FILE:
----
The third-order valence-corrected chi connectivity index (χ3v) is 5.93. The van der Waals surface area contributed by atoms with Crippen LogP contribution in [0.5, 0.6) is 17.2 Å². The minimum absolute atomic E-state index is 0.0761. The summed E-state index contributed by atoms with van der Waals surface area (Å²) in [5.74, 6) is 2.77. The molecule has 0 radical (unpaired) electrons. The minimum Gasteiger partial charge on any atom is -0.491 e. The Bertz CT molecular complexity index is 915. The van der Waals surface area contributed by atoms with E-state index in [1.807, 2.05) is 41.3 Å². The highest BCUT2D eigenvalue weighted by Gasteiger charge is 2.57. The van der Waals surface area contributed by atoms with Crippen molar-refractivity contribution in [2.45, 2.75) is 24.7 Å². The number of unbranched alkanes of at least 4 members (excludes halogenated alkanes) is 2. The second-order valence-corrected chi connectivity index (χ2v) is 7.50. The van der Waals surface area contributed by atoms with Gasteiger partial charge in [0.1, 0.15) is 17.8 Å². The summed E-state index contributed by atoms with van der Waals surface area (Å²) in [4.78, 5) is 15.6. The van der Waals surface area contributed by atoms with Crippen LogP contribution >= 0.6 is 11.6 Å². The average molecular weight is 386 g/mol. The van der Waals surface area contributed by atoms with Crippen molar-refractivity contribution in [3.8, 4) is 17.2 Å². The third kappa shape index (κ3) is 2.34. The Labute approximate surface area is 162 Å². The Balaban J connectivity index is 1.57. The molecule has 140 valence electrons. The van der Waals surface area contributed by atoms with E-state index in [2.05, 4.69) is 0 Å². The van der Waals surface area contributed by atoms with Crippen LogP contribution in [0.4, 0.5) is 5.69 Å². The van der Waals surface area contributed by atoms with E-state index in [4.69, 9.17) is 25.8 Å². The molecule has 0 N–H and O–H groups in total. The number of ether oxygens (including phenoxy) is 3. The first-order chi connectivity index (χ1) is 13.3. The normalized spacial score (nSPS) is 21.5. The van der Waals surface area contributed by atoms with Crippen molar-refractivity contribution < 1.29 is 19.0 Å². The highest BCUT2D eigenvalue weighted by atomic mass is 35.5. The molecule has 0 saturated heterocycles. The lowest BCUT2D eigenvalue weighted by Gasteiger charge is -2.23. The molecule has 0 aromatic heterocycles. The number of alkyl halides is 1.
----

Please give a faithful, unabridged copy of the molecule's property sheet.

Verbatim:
The third-order valence-corrected chi connectivity index (χ3v) is 5.93. The van der Waals surface area contributed by atoms with Crippen LogP contribution in [0.5, 0.6) is 17.2 Å². The minimum absolute atomic E-state index is 0.0761. The summed E-state index contributed by atoms with van der Waals surface area (Å²) in [5.74, 6) is 2.77. The molecule has 0 radical (unpaired) electrons. The minimum Gasteiger partial charge on any atom is -0.491 e. The Bertz CT molecular complexity index is 915. The van der Waals surface area contributed by atoms with E-state index in [1.807, 2.05) is 41.3 Å². The highest BCUT2D eigenvalue weighted by Gasteiger charge is 2.57. The van der Waals surface area contributed by atoms with Crippen molar-refractivity contribution in [2.45, 2.75) is 24.7 Å². The number of unbranched alkanes of at least 4 members (excludes halogenated alkanes) is 2. The second-order valence-corrected chi connectivity index (χ2v) is 7.50. The van der Waals surface area contributed by atoms with Gasteiger partial charge in [0.1, 0.15) is 17.8 Å². The summed E-state index contributed by atoms with van der Waals surface area (Å²) in [4.78, 5) is 15.6. The van der Waals surface area contributed by atoms with Crippen LogP contribution >= 0.6 is 11.6 Å². The average molecular weight is 386 g/mol. The van der Waals surface area contributed by atoms with Crippen molar-refractivity contribution in [3.8, 4) is 17.2 Å². The third kappa shape index (κ3) is 2.34. The Labute approximate surface area is 162 Å². The Balaban J connectivity index is 1.57. The molecule has 140 valence electrons. The van der Waals surface area contributed by atoms with E-state index in [2.05, 4.69) is 0 Å². The van der Waals surface area contributed by atoms with Crippen LogP contribution in [0.4, 0.5) is 5.69 Å². The van der Waals surface area contributed by atoms with E-state index in [4.69, 9.17) is 25.8 Å². The molecule has 0 N–H and O–H groups in total. The number of ether oxygens (including phenoxy) is 3. The first-order chi connectivity index (χ1) is 13.3. The normalized spacial score (nSPS) is 21.5. The van der Waals surface area contributed by atoms with Crippen molar-refractivity contribution < 1.29 is 19.0 Å². The highest BCUT2D eigenvalue weighted by atomic mass is 35.5. The molecule has 0 saturated heterocycles. The lowest BCUT2D eigenvalue weighted by Gasteiger charge is -2.23. The molecule has 0 aromatic heterocycles. The number of alkyl halides is 1.